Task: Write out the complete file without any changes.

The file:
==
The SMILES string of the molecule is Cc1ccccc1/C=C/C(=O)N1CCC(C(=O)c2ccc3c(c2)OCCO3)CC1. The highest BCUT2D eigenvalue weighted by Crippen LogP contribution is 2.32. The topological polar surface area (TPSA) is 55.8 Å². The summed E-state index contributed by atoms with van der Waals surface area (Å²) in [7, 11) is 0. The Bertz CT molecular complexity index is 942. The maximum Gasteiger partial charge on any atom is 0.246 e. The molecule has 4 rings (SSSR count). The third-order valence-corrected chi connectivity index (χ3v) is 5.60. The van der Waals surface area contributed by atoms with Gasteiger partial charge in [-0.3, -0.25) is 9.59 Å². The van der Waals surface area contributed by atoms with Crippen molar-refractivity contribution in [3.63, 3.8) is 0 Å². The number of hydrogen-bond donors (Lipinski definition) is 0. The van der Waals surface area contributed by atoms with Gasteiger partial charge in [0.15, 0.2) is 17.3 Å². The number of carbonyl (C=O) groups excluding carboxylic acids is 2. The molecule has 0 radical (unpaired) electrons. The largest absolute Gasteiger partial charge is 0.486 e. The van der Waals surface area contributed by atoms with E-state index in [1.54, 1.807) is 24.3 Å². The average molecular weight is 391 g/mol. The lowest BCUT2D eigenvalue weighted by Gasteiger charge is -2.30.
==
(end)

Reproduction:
The SMILES string of the molecule is Cc1ccccc1/C=C/C(=O)N1CCC(C(=O)c2ccc3c(c2)OCCO3)CC1. The highest BCUT2D eigenvalue weighted by Crippen LogP contribution is 2.32. The topological polar surface area (TPSA) is 55.8 Å². The summed E-state index contributed by atoms with van der Waals surface area (Å²) in [7, 11) is 0. The Bertz CT molecular complexity index is 942. The maximum Gasteiger partial charge on any atom is 0.246 e. The molecule has 4 rings (SSSR count). The third-order valence-corrected chi connectivity index (χ3v) is 5.60. The van der Waals surface area contributed by atoms with Gasteiger partial charge in [-0.3, -0.25) is 9.59 Å². The van der Waals surface area contributed by atoms with Crippen molar-refractivity contribution in [3.63, 3.8) is 0 Å². The number of hydrogen-bond donors (Lipinski definition) is 0. The van der Waals surface area contributed by atoms with Gasteiger partial charge in [0.15, 0.2) is 17.3 Å². The number of carbonyl (C=O) groups excluding carboxylic acids is 2. The molecule has 0 radical (unpaired) electrons. The largest absolute Gasteiger partial charge is 0.486 e. The van der Waals surface area contributed by atoms with E-state index in [1.54, 1.807) is 24.3 Å². The average molecular weight is 391 g/mol. The lowest BCUT2D eigenvalue weighted by Gasteiger charge is -2.30.